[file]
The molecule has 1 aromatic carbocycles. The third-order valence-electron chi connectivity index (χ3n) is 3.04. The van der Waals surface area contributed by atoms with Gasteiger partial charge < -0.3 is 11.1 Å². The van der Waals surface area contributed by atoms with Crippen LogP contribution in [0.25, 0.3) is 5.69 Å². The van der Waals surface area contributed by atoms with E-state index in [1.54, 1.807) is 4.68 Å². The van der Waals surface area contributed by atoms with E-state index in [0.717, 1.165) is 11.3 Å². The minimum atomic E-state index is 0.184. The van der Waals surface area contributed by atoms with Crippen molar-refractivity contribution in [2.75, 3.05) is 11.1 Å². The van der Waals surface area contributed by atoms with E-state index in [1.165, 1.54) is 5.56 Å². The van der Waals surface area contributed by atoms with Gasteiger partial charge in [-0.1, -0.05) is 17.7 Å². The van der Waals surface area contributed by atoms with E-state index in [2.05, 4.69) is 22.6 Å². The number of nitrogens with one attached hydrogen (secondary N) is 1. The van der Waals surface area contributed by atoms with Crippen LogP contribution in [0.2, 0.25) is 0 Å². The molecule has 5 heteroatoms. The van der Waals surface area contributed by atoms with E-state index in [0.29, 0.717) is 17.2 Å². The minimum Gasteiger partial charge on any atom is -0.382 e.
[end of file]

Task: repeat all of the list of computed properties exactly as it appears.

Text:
The molecule has 1 aromatic carbocycles. The third-order valence-electron chi connectivity index (χ3n) is 3.04. The van der Waals surface area contributed by atoms with Gasteiger partial charge < -0.3 is 11.1 Å². The van der Waals surface area contributed by atoms with Crippen LogP contribution in [0.25, 0.3) is 5.69 Å². The van der Waals surface area contributed by atoms with E-state index in [1.54, 1.807) is 4.68 Å². The van der Waals surface area contributed by atoms with E-state index in [0.717, 1.165) is 11.3 Å². The minimum atomic E-state index is 0.184. The van der Waals surface area contributed by atoms with Crippen molar-refractivity contribution in [2.75, 3.05) is 11.1 Å². The van der Waals surface area contributed by atoms with E-state index in [1.165, 1.54) is 5.56 Å². The van der Waals surface area contributed by atoms with Gasteiger partial charge in [-0.1, -0.05) is 17.7 Å². The van der Waals surface area contributed by atoms with E-state index in [2.05, 4.69) is 22.6 Å². The number of nitrogens with one attached hydrogen (secondary N) is 1. The van der Waals surface area contributed by atoms with Crippen LogP contribution in [0.2, 0.25) is 0 Å². The molecule has 5 heteroatoms. The van der Waals surface area contributed by atoms with E-state index in [0.29, 0.717) is 17.2 Å². The minimum Gasteiger partial charge on any atom is -0.382 e.